When Londoner Barry Mowatt was furloughed from his office job in April last year, he turned to video games to while away the hours. However, rather than treating it as a solo pursuit, he decided to start streaming his exploits on Twitch and it was then that BarryElBeardo was born. A year on, he has close to two thousand followers who keep coming back to catch his funny playthroughs of horror titles – although maybe those tattooed arms and his enviable beard might have something to do with it as well. Below, he tells us how he took the leap from hobbyist to hustler.
Growing up, I always enjoyed playing video games but my taste was always very mainstream; things like Resident Evil, Tomb Raider, Mario Bros, Street Fighter and Mortal Kombat. Little did I realise that when I got older, a global pandemic would plunge me towards a career path that would end up with me playing them for a living.
When I first discovered Twitch in 2019, I didn’t know exactly what was going on. It felt very much like chat rooms from the early noughties, except now there was a host who was playing video games, who you could watch and interact with. I was automatically drawn to LGBTQIA+ streamers who were playing horror games. Seeing how much they were enjoying what they were doing, I was in awe – I enjoyed my then-current job but I was jealous that people were doing something fun and making a career out of it. I had never done something I truly loved and this seemed like something I could try one day. I thought about the prospect of maybe trying it out sometime, part-time while I was still working. After all, I played a lot of video games albeit it alone in my bedroom.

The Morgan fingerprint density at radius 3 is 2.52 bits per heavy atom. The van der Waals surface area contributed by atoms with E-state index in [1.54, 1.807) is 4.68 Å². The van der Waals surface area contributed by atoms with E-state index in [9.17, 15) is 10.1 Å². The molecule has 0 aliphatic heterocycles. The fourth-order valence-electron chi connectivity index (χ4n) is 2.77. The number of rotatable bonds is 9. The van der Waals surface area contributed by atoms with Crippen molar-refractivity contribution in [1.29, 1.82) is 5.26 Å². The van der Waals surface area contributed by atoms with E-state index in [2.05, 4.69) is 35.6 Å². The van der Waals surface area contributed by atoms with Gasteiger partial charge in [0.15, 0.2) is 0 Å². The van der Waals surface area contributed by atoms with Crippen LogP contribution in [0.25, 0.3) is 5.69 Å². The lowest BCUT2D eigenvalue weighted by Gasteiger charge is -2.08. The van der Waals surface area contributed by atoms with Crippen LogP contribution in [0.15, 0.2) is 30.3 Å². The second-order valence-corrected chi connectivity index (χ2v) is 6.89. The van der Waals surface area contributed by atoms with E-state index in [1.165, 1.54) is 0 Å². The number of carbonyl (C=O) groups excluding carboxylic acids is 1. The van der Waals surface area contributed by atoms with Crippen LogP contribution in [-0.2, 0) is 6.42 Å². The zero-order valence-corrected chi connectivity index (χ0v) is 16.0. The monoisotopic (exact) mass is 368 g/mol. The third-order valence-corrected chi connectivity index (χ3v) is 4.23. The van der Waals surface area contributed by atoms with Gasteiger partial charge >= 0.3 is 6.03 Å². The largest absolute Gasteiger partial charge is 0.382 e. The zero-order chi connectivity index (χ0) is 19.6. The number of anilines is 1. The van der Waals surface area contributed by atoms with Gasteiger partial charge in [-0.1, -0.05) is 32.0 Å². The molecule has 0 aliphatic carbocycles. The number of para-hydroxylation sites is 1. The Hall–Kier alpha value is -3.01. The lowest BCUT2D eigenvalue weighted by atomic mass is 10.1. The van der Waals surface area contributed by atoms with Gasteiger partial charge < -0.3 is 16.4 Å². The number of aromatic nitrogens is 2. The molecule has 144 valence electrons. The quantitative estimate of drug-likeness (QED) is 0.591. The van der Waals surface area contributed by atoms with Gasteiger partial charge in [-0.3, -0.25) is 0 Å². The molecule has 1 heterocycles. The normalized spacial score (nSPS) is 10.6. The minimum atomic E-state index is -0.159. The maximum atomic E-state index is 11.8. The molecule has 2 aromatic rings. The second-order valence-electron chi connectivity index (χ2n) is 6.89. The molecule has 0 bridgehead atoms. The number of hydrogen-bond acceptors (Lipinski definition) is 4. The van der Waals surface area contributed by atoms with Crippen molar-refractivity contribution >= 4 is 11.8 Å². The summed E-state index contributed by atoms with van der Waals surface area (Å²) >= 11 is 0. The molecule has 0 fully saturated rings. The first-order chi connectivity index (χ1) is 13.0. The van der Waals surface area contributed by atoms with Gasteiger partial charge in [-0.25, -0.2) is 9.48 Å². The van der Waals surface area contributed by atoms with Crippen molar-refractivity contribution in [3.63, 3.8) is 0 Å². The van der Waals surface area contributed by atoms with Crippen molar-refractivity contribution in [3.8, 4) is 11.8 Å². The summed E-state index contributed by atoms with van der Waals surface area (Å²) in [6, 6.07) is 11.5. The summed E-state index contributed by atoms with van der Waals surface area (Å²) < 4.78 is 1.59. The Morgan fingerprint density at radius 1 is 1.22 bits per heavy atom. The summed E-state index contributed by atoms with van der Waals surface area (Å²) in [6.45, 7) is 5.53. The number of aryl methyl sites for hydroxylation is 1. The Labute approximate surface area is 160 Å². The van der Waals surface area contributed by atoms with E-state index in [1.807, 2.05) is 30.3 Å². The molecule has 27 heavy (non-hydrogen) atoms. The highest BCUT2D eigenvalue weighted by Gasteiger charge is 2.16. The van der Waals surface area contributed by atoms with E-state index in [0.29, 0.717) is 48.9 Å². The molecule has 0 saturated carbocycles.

When Covid hit, my office was put on furlough. Even though I was worried about what the future held, I knew it would be the perfect time to start streaming. I had made plenty of friends through Twitch, so I felt like I would have a good base to start from. After the laborious task of transforming my storeroom into an office/stream room, I was ready to go. I constructed a plan with my housemate to let me use his PC to stream from and started a part-time schedule to stream for a couple of hours, 5 days a week.
And things started off pretty well. On the limited schedule I had, it didn’t take long for me to start monetising my channel and find ways to improve it. You’d think it was easy. I mean, it sounds easy doesn’t it – waking up, playing games for a few hours, chatting to people online and repeat. But I wanted to be as professional as I could off the bat. I wanted people to come to my streams and think ‘wow, this guy knows what he’s doing’, even though I didn’t. I bought a digital drawing pad and learnt how to draw my own personalised badges and Emotes that subscribers could use on my channel. Even though they weren’t the best, I was doing everything myself. I wanted to be independent and nothing was going to stop me.
As the months progressed, the news came of redundancies at my office and after realising that going back to my previous job was not the future for me, I took the redundancy payout and decided that I would use it to focus on my streaming career. It seemed like a crazy idea, something I would never have dared consider before, but there was something about streaming that just made me feel like I was doing the right thing. The generosity of the small community I had built up so far was overwhelming. It filled me with hope that I was doing the right thing.
It’s now been five months after being made redundant, the channel is growing faster than ever and even though I have days of frustration and doubt in my head as to whether I will ever be able to become a full-time content creator without worrying about money, I’m doing my best and fighting hard every day to be the greatest I can possibly be. Now streaming 5 days a week, I probably work longer hours than I did before and there are days when I fret, but you know what – I’m happy.
You can find Barry in action at twitch.tv/barryelbeardo or @barryelbeardo85